A day in the life of the Sylvain Pion stable: horses tuck into their hay; one called My Silent Present, rests her head, snoozing, against a large stuffed monkey hanging on the wall; a little mouse emerges, peeks into the darkness of a stall and retreats as the star of the stable, English Illusion, gets a haircut, as if he was going to the prom.
And he is. English Illusion will run in the $800,000 Grade 1 Canadian International Championship Stakes at Woodbine on Saturday, against an international field: Horses that have raced at the Curragh in Ireland, two horses from the from powerful Chad Brown Stable, top trainer by earnings in 2016 in North America; a German-bred horse that won the Group 1 Preis Von Europe with ease in Cologne Germany last month; a horse who spent his early days in Chantilly, France; a winner of the Stockholm Cup in Sweden. It’s all heady stuff.
Wait, so it’s not a normal day in the life of the Pion Stable. The previous day, at the draw for post positions for the International, Pion was beset by the paparazzi, all wanting to know his story and that of English Illusion, a horse he had claimed for $45,000 only two months ago. And here he was, going up against gangbusters. Suddenly Pion was attraction No. 1 at this draw party. And this was all new to him.
Still, Pion was born and bred to do this work. His father, Raymond, was a stalwart at Fort Erie racetrack, two of his father’s cousins toiled at tracks, his uncle was in the business, grandfathers too. Pion says his 75-year-old father works with him every day. “I wouldn’t be where I am if it wasn’t for him,” he said.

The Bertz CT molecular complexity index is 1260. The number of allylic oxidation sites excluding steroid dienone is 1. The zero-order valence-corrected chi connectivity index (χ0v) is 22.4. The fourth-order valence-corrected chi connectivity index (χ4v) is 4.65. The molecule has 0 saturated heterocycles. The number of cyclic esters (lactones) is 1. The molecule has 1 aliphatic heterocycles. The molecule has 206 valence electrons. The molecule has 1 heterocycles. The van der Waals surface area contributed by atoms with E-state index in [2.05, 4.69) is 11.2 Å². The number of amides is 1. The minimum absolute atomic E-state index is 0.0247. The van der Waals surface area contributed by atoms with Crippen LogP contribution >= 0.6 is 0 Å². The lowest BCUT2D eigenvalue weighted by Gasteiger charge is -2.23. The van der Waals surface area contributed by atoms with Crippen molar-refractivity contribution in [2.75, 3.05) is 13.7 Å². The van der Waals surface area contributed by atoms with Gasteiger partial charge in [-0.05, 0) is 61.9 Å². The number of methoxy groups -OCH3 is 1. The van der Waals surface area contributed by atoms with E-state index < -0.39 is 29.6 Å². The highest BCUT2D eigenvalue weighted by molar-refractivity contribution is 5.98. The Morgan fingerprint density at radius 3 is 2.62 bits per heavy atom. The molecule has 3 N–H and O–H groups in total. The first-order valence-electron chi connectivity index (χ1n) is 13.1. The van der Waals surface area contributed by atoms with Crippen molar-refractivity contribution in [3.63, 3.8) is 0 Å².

Pion’s son, Kristofer, was the groom for Pink Lloyd last year during his Horse of the Year season. And this season, the son, a fourth-generation horseman, has come home to work with the family again, just as the Pion stables fortunes began to rise. So far this season, Pion’s stable has won nine races of 44 starts, with six seconds and three thirds. Career-wise, he’s pushing $885,000 in earnings, with 29 career wins. Wins come hard in this game.
Kris, now 24, is a gentle giant at 6-foot-4 ½. He was a green groom when he started to care for Pink Lloyd. But he has a gift. “When he started with [Bob] Tiller, he worked hard to move up,” said his father. He’s a hard-working kid, very polite. And he has very gentle hands. He’s not rough.”
And Kris has already discovered that English Illusion has a spot on his neck that he likes to have rubbed. Nobody can forget the sight of Kris leading English Illusion into the walking ring before the Northern Dancer, cradling the 5-year-old gelding like fine bone china.
Pion calls this season a breakthrough year for the stable. He loves his distance turf horses and he already has one hot potato, Artistico, currently leading the Turf Endurance series at Woodbine by an insurmountable 20 points. Pion figured the only horse that could interrupt Artistico’s march to the winner’s circle was English Illusion. And then English Illusion went into a claiming race. Pion claimed him, with an eye toward the turf series.
But he ran him a few weeks later in the $100,000 Halton Stakes at Woodbine. And he won, defeating Johnny Bear, winner of the Grade 1 Northern Dancer Stakes last year. That shocked Pion. The new addition to his stable has more than made his money back in one race.
So do the math. If English Illusion had defeated a Northern Dancer winner, why not enter him in the Northern Dancer? In that race on Sept. 19, Johnny Bear won at odds of 17 to 1, but English Illusion, at 34 to 1, finished third, a length out of it.